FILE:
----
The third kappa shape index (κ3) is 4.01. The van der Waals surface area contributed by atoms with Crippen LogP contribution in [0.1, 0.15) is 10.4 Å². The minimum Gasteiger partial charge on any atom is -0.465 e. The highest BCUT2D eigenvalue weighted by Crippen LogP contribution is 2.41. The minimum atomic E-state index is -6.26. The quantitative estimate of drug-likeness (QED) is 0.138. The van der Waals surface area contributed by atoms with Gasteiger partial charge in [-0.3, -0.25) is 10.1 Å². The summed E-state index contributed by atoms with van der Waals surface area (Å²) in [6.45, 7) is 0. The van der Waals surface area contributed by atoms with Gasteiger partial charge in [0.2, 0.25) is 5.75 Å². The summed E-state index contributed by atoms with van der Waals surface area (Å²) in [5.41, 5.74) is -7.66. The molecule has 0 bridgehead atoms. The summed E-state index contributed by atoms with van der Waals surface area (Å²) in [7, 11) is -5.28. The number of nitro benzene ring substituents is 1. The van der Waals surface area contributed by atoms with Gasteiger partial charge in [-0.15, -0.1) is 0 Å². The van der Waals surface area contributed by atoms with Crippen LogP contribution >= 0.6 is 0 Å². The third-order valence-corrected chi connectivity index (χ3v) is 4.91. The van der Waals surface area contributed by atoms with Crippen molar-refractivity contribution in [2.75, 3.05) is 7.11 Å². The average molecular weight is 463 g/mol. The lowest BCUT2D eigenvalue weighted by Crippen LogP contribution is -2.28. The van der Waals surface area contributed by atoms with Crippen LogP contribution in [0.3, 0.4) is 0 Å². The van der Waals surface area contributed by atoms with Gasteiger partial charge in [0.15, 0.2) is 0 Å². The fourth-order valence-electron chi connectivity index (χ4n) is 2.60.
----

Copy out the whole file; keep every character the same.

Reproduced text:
The third kappa shape index (κ3) is 4.01. The van der Waals surface area contributed by atoms with Crippen LogP contribution in [0.1, 0.15) is 10.4 Å². The minimum Gasteiger partial charge on any atom is -0.465 e. The highest BCUT2D eigenvalue weighted by Crippen LogP contribution is 2.41. The minimum atomic E-state index is -6.26. The quantitative estimate of drug-likeness (QED) is 0.138. The van der Waals surface area contributed by atoms with Gasteiger partial charge in [-0.3, -0.25) is 10.1 Å². The summed E-state index contributed by atoms with van der Waals surface area (Å²) in [6.45, 7) is 0. The van der Waals surface area contributed by atoms with Gasteiger partial charge in [0.2, 0.25) is 5.75 Å². The summed E-state index contributed by atoms with van der Waals surface area (Å²) in [5.41, 5.74) is -7.66. The molecule has 0 bridgehead atoms. The summed E-state index contributed by atoms with van der Waals surface area (Å²) in [7, 11) is -5.28. The number of nitro benzene ring substituents is 1. The van der Waals surface area contributed by atoms with Gasteiger partial charge in [-0.15, -0.1) is 0 Å². The van der Waals surface area contributed by atoms with Crippen LogP contribution >= 0.6 is 0 Å². The third-order valence-corrected chi connectivity index (χ3v) is 4.91. The van der Waals surface area contributed by atoms with Crippen molar-refractivity contribution in [2.75, 3.05) is 7.11 Å². The average molecular weight is 463 g/mol. The lowest BCUT2D eigenvalue weighted by Crippen LogP contribution is -2.28. The van der Waals surface area contributed by atoms with Crippen LogP contribution in [0.3, 0.4) is 0 Å². The van der Waals surface area contributed by atoms with Gasteiger partial charge in [0.15, 0.2) is 0 Å². The fourth-order valence-electron chi connectivity index (χ4n) is 2.60.